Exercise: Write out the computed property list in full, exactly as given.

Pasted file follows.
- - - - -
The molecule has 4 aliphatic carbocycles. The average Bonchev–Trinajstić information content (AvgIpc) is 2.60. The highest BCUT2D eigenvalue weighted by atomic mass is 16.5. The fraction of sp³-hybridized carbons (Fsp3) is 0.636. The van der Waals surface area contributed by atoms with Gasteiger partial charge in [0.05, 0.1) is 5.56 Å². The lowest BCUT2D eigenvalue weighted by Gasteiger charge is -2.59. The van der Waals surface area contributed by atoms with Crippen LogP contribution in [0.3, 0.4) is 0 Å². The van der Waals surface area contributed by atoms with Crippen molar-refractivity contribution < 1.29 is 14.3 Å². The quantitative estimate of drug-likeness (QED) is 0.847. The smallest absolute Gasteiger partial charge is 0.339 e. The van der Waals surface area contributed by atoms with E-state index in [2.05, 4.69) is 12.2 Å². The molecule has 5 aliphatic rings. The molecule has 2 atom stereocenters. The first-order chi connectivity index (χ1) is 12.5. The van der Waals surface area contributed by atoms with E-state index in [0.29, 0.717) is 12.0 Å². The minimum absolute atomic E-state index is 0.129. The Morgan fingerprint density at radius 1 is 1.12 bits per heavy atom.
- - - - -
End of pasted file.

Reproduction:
The molecule has 4 aliphatic carbocycles. The average Bonchev–Trinajstić information content (AvgIpc) is 2.60. The highest BCUT2D eigenvalue weighted by atomic mass is 16.5. The fraction of sp³-hybridized carbons (Fsp3) is 0.636. The van der Waals surface area contributed by atoms with Gasteiger partial charge in [0.05, 0.1) is 5.56 Å². The lowest BCUT2D eigenvalue weighted by Gasteiger charge is -2.59. The van der Waals surface area contributed by atoms with Crippen LogP contribution in [0.3, 0.4) is 0 Å². The van der Waals surface area contributed by atoms with Crippen molar-refractivity contribution < 1.29 is 14.3 Å². The quantitative estimate of drug-likeness (QED) is 0.847. The smallest absolute Gasteiger partial charge is 0.339 e. The van der Waals surface area contributed by atoms with E-state index in [2.05, 4.69) is 12.2 Å². The molecule has 5 aliphatic rings. The molecule has 2 atom stereocenters. The first-order chi connectivity index (χ1) is 12.5. The van der Waals surface area contributed by atoms with E-state index in [0.29, 0.717) is 12.0 Å². The minimum absolute atomic E-state index is 0.129. The Morgan fingerprint density at radius 1 is 1.12 bits per heavy atom.